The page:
The US and China are so close to a trade deal that “a formal agreement could be reached at a summit between President Trump and Chinese President Xi Jinping, probably around March 27, after Mr Xi finishes a trip to Italy and France,” The Wall Street Journal reported on Sunday.
Evidently President Trump wants a trade deal before the evident weakening of the US economy in the first quarter becomes a declining trend, hurting his prospects for reelection in 2020. The decline in world trade during 2018 of -2.1% in terms of import volume is largely the result of the US-China tariff war. It hurt damaged economies heavily dependent on trade more than it did the United States, but now the US is showing signs of weakness. First-quarter growth is projected at just 0.3% by the Atlanta Federal Reserve’s widely followed GDPNow model. Ominously, the US consumer, the mainstay of the long US recovery, is showing signs of caution.
Prospects for a resolution of the trade war as well as indications that China’s stimulus will keep the country’s growth above 6% led to sharp gains in Chinese stocks last week, as well as strong gains in European markets. The S&P 500 by contrast has been treading water for a week as investors take their bearings after the January rebound. For the time being, I expect China and Europe to repeat their February outperformance of the S&P in March.
As I observed on March 1, market leadership by China’s financial sector is a very good sign. The life insurance companies and brokers led gains, a sign that investors expect not only a stabilization of the Chinese economy but also an expansion of China’s still-primitive capital markets and high future earnings by financial companies. New China Life was the best performer on the Han Seng China Enterprises Index during the past month with a gain of 23%. But the H-share is still selling at just 14 times earnings, half of its September 2017 peak.
Otherwise, some of the European industrials with high exposure to China are an inexpensive way to gain Chinese exposure. The chart below shows the members of the EuroStoxx Index with the greatest sensitivity to the Chinese market (using the China MSCI Index as a benchmark).
Top of the list is MC (Moet-Hennessy Louis Vuitton). It’s pricey at 24 times earnings. So is German software maker SAP at 27 times earnings and Dutch semiconductor equipment maker ASML at 26 times earnings, although ASML well may merit the high multiple. Volkswagen at less than 7 times earnings, though, is a bargain; half the automaker’s earnings come from China where it is the most popular nameplate.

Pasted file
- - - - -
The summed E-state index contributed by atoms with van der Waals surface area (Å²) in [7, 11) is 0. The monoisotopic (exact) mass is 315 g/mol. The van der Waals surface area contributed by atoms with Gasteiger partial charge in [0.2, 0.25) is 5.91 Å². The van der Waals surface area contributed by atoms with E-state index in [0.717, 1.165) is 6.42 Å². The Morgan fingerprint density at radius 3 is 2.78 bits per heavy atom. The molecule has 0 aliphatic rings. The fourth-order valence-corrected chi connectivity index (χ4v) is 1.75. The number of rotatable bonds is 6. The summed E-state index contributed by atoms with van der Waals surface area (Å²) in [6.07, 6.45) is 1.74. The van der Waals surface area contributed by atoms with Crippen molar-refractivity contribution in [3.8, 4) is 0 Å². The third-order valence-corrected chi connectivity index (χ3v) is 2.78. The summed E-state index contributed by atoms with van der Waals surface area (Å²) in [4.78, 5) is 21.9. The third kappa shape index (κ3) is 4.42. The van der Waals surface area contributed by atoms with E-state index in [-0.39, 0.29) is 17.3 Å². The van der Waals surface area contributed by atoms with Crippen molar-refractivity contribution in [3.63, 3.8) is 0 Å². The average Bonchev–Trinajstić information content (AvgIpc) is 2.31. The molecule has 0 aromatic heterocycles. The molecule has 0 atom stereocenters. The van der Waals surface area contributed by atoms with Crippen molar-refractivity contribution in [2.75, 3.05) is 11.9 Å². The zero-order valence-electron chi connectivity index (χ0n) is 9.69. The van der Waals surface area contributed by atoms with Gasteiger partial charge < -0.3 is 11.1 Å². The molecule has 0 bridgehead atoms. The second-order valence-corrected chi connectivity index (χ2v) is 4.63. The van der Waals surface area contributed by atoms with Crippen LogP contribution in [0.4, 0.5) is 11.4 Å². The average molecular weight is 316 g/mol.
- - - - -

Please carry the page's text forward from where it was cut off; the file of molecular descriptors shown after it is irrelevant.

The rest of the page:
US forecasters were blindsided by a sharp drop in consumption during December, which they blame on the end-of-year stock market crash and a government shutdown. A week ago the Commerce Department reported the worst drop in month-on-month retail sales in seven years, and the forecasters blamed bad data. On Friday, though, the government reported the sharpest drop in personal spending in the past seven years, corroborating the retail sales number.
I have been arguing for a year that the US household sector is far more fragile than the robust employment numbers might indicate. Average hourly pay gains are coming in at 3%, which amounts to a roughly 1% real increase. After twenty years of stagnating household income, though, the pay increases generated by the present recovery seem like rounding error. It has been widely noted that credit conditions are tightening for consumers. The consumer balance sheet is improving, but that is in part due to banks’ reluctance to provide mortgage or revolving credit to all but the best-rated American borrowers.
A number of US analysts point to the apparently high contribution of nonresidential fixed investment to fourth-quarter US economic growth, according to the preliminary estimate released last week. I published the chart below previously, but the point bears repeating: the sort of investment goods that typically drive growth, industrial and information processing equipment, showed declines during the fourth quarter. Most of the gain in fixed investment took the form of intellectual property.
It’s not clear what this involves: It could reflect US tech companies transferring IP from foreign subsidiaries to the US, for example. The report is unconvincing, and probably subject to considerable revision.
Federal Reserve survey data suggest that US corporations will reduce CapEx during 2019. Morgan Stanley analysts combined the capital expenditure plans survey data for the various US Federal Reserve districts into a single index, which shows a significant downturn for the next six months.